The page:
Endangered Species: Appalachian Grizzled Skipper

A Christiansburg Elementary Project
Submitted by Joseph
Christiansburg Elementary School, Christiansburg, U.S.A.

Appalachian Grizzled Skipper

Photography courtesy of Virginia's Endangered Species

Why Study This Topic? What Was Already Known Search for Information Description of Plant or Animal Habitat Requirements
Adaptations Reasons for Endangerment Restoration Actions What Was Learned Conclusions from Research

Why Study This Topic?

  I want to find out everything that there is to know about the Appalachian Grizzled Skipper. I even want to find out how many butterflies of this species, that is only if I can. I also want to find out why it is on the endangered list.

The reason why I am doing this report is that it is a class assignment, but I guess it will be sort of cool because I will learn a lot about an endangered species that lives in my home state of Virginia. If I do not do well on this report, then I will not get a good grade. I am determined to do the best I can.

What Was Already Known

  No information provided.

Search for Information

 . No information provided.


  My animal is called the Appalachian Grizzled Skipper. It is a insect; it is in the insect family lepidoptera (a butterfly) like all insects it has three major parts, the head, the thorax, and the abdomen.

The wing size tip to tip of an average sized Appalachian Grizzled Skipper is 14 to 15 millimeters long. I've seen a picture of this butterfly, and it looks exactly like the one that is on the page. The major color of the Appalachian Grizzled Skipper is black, and it has little white spots and lines on it. 

Habitat Requirements

  It requires certain flowers to pollinate.


 I guess that its only prey is certain types of flowers. Of course, the flowers are not actually its prey, because it does not eat them it just pollinates them. I think that it is no threat to anything.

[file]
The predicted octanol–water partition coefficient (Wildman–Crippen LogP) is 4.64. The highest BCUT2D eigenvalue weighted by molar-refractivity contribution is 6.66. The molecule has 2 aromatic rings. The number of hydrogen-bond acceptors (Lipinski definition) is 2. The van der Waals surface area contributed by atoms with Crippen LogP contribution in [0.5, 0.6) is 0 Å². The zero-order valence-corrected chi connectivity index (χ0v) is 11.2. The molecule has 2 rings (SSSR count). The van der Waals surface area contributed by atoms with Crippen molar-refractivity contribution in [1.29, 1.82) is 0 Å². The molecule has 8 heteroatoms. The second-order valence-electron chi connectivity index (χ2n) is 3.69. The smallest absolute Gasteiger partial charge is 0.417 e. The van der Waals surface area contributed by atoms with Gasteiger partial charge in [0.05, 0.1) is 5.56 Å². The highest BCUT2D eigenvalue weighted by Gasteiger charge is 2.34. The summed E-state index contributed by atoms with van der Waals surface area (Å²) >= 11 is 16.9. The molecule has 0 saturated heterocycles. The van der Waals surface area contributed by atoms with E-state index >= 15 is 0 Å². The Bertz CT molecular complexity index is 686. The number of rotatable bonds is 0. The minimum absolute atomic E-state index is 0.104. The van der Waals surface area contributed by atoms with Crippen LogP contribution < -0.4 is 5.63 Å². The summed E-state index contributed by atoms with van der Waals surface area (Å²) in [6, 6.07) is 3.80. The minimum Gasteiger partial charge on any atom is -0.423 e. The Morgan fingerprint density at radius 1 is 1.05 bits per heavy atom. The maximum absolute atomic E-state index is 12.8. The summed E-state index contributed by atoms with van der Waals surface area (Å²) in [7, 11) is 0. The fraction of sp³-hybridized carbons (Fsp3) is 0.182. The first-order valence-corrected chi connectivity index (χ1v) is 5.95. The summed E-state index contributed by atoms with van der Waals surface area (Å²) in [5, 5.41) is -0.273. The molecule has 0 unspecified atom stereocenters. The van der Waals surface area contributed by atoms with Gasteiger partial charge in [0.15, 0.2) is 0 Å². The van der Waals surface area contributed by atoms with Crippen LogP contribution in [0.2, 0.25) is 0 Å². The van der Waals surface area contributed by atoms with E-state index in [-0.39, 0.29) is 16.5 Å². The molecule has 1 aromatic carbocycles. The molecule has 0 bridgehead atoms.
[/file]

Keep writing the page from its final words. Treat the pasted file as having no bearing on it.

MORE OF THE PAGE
Frogs and birds are its natural enemies because the frogs and birds will eat it.

Reasons for Endangerment

The reason for this poor and defenseless creature's endangerment is people. The reason why I say that is because humans are it greatest enemy. Humans spray this certain type of chemical that is used to kill gypsy moths. It turns out that the Appalachian Grizzled Skipper is extremely vulnerable to the type of poison that is used to kill moths. Habitat loss also does not really cause Appalachian Grizzled Skipper's extirpation, but at the rate people are building roads, it will not be that much longer before habitat loss is a problem. Another reason the Appalachian Grizzled Skipper is endangered is it is being captured for collections. Even though it is not the greatest threat to this butterfly, it still is cruel. Because people collect them, and just pin them to bulletin boards as if they are an unimportant piece of paper. Habitat loss, and getting ate are not that big of a problem. The real problem is a poison. The APPALACHIAN GRIZZLED SKIPPER used to live in all parts of Virginia some parts of new York and some parts of new jersey, but now because we have been spraying for gypsy moths and on accident we wiped out most of this species.

Restoration Actions

  The Appalachian Grizzled Skipper was put on the endangered list in the year of 1989, and in 1991 it was declared threatened. People have set up areas where it is illegal to spray for gypsy moths. In the future, I hope that the gypsy moth is gone so people will stop killing Appalachian Grizzled Skippers.

What Was Learned

  I have learned a lot, considering that I came from knowing anything about this creature to knowing enough to fill almost three full pages with a report about it. Its problem is that it is vulnerable to gypsy moth spray. Its status is threatened, and people have set up shelters for this butterfly.

Conclusions From Research

  I am finally done and my report seems pretty good. I guess you could say I helped the class because now our class has something to show next years class of 1997-98. Then, the next class will see how hard I worked on this report.   I also helped myself, because I will get a good grade just like I wanted.


  Terwilliger, Karen.1991. "Virginia's Endangered Species" Pages: 240-241

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Christiansburg Elementary
Last updated on March 12, 1997